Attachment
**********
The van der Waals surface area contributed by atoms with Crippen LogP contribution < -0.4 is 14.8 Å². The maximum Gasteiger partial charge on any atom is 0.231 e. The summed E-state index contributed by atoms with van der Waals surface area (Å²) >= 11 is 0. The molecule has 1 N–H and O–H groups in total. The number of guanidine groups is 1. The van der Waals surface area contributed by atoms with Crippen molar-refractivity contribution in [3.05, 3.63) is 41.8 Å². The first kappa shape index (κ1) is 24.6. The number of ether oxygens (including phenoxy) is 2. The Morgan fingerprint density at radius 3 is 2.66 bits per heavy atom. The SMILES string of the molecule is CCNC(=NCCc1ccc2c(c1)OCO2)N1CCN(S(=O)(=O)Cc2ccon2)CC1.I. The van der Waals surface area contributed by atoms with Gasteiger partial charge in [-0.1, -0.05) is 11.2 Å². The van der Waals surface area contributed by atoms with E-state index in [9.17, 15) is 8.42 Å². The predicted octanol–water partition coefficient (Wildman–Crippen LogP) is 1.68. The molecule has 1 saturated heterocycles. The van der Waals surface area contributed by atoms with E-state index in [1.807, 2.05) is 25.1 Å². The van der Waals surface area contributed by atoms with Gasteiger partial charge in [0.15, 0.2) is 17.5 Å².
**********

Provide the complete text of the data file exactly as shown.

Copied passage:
The van der Waals surface area contributed by atoms with Crippen LogP contribution < -0.4 is 14.8 Å². The maximum Gasteiger partial charge on any atom is 0.231 e. The summed E-state index contributed by atoms with van der Waals surface area (Å²) >= 11 is 0. The molecule has 1 N–H and O–H groups in total. The number of guanidine groups is 1. The van der Waals surface area contributed by atoms with Crippen molar-refractivity contribution in [3.05, 3.63) is 41.8 Å². The first kappa shape index (κ1) is 24.6. The number of ether oxygens (including phenoxy) is 2. The Morgan fingerprint density at radius 3 is 2.66 bits per heavy atom. The SMILES string of the molecule is CCNC(=NCCc1ccc2c(c1)OCO2)N1CCN(S(=O)(=O)Cc2ccon2)CC1.I. The van der Waals surface area contributed by atoms with Gasteiger partial charge in [-0.1, -0.05) is 11.2 Å². The van der Waals surface area contributed by atoms with E-state index in [9.17, 15) is 8.42 Å². The predicted octanol–water partition coefficient (Wildman–Crippen LogP) is 1.68. The molecule has 1 saturated heterocycles. The van der Waals surface area contributed by atoms with E-state index in [1.807, 2.05) is 25.1 Å². The van der Waals surface area contributed by atoms with Gasteiger partial charge in [0.15, 0.2) is 17.5 Å².